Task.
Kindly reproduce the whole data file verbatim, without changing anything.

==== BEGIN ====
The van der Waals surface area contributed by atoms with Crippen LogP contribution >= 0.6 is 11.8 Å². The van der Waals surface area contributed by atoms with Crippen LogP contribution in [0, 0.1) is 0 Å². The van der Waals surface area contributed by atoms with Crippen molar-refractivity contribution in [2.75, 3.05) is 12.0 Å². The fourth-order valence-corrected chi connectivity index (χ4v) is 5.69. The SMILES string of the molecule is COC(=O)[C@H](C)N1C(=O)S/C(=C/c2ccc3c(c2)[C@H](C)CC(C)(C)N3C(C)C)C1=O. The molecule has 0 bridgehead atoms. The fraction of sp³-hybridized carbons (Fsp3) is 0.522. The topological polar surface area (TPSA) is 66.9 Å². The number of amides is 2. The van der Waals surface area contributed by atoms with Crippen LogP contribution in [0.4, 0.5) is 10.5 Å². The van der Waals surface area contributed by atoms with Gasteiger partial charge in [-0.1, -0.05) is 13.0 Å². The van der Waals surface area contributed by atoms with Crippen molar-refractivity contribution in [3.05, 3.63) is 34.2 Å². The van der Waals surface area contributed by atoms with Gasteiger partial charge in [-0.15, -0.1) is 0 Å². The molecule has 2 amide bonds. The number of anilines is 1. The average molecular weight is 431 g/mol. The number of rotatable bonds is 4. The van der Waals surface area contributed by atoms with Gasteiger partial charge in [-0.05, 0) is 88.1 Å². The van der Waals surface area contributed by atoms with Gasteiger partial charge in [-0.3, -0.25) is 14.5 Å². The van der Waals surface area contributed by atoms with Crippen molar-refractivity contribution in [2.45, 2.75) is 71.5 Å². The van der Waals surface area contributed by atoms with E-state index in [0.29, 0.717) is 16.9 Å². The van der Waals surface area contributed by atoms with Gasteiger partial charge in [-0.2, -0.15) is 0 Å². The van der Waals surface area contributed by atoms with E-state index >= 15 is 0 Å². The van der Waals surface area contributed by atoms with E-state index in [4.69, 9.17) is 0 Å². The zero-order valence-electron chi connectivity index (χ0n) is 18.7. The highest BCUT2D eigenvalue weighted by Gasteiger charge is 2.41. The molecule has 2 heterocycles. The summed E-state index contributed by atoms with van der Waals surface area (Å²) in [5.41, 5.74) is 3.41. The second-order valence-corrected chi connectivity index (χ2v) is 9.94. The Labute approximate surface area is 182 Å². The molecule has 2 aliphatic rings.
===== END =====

The van der Waals surface area contributed by atoms with Crippen LogP contribution >= 0.6 is 11.8 Å². The van der Waals surface area contributed by atoms with Crippen LogP contribution in [0, 0.1) is 0 Å². The van der Waals surface area contributed by atoms with Crippen molar-refractivity contribution in [2.75, 3.05) is 12.0 Å². The fourth-order valence-corrected chi connectivity index (χ4v) is 5.69. The SMILES string of the molecule is COC(=O)[C@H](C)N1C(=O)S/C(=C/c2ccc3c(c2)[C@H](C)CC(C)(C)N3C(C)C)C1=O. The molecule has 0 bridgehead atoms. The fraction of sp³-hybridized carbons (Fsp3) is 0.522. The topological polar surface area (TPSA) is 66.9 Å². The number of amides is 2. The van der Waals surface area contributed by atoms with Crippen LogP contribution in [0.4, 0.5) is 10.5 Å². The van der Waals surface area contributed by atoms with Gasteiger partial charge in [-0.1, -0.05) is 13.0 Å². The van der Waals surface area contributed by atoms with Crippen molar-refractivity contribution in [3.05, 3.63) is 34.2 Å². The van der Waals surface area contributed by atoms with Gasteiger partial charge in [-0.15, -0.1) is 0 Å². The molecule has 2 amide bonds. The number of anilines is 1. The average molecular weight is 431 g/mol. The number of rotatable bonds is 4. The van der Waals surface area contributed by atoms with Gasteiger partial charge in [-0.05, 0) is 88.1 Å². The van der Waals surface area contributed by atoms with Gasteiger partial charge in [-0.3, -0.25) is 14.5 Å². The van der Waals surface area contributed by atoms with Crippen molar-refractivity contribution in [2.45, 2.75) is 71.5 Å². The van der Waals surface area contributed by atoms with E-state index in [0.29, 0.717) is 16.9 Å². The van der Waals surface area contributed by atoms with Gasteiger partial charge in [-0.2, -0.15) is 0 Å². The van der Waals surface area contributed by atoms with E-state index >= 15 is 0 Å². The van der Waals surface area contributed by atoms with E-state index in [4.69, 9.17) is 0 Å². The zero-order valence-electron chi connectivity index (χ0n) is 18.7. The highest BCUT2D eigenvalue weighted by Gasteiger charge is 2.41. The molecule has 2 heterocycles. The summed E-state index contributed by atoms with van der Waals surface area (Å²) in [5.41, 5.74) is 3.41. The second-order valence-corrected chi connectivity index (χ2v) is 9.94. The Labute approximate surface area is 182 Å². The molecule has 2 aliphatic rings.